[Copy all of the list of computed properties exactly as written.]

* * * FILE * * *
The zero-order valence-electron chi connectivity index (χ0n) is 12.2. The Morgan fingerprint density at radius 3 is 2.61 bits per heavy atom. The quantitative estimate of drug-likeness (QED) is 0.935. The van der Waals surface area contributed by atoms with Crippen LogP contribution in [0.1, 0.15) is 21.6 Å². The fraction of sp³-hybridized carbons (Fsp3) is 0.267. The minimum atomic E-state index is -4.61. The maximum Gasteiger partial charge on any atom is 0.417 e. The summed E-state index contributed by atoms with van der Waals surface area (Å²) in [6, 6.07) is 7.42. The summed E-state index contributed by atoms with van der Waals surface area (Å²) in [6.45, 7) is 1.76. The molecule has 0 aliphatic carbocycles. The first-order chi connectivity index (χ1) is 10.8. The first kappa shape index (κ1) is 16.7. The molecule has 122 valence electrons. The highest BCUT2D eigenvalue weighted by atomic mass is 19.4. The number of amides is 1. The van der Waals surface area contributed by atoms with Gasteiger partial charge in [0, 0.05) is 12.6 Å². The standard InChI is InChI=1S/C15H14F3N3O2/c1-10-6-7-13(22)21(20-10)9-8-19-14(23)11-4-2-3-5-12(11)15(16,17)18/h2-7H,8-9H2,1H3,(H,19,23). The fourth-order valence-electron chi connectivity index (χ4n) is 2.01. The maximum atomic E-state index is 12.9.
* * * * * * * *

The zero-order valence-electron chi connectivity index (χ0n) is 12.2. The Morgan fingerprint density at radius 3 is 2.61 bits per heavy atom. The quantitative estimate of drug-likeness (QED) is 0.935. The van der Waals surface area contributed by atoms with Crippen LogP contribution in [0.1, 0.15) is 21.6 Å². The fraction of sp³-hybridized carbons (Fsp3) is 0.267. The minimum atomic E-state index is -4.61. The maximum Gasteiger partial charge on any atom is 0.417 e. The summed E-state index contributed by atoms with van der Waals surface area (Å²) in [6, 6.07) is 7.42. The summed E-state index contributed by atoms with van der Waals surface area (Å²) in [6.45, 7) is 1.76. The molecule has 0 aliphatic carbocycles. The first-order chi connectivity index (χ1) is 10.8. The first kappa shape index (κ1) is 16.7. The molecule has 122 valence electrons. The highest BCUT2D eigenvalue weighted by atomic mass is 19.4. The number of amides is 1. The van der Waals surface area contributed by atoms with Gasteiger partial charge in [0, 0.05) is 12.6 Å². The standard InChI is InChI=1S/C15H14F3N3O2/c1-10-6-7-13(22)21(20-10)9-8-19-14(23)11-4-2-3-5-12(11)15(16,17)18/h2-7H,8-9H2,1H3,(H,19,23). The fourth-order valence-electron chi connectivity index (χ4n) is 2.01. The maximum atomic E-state index is 12.9.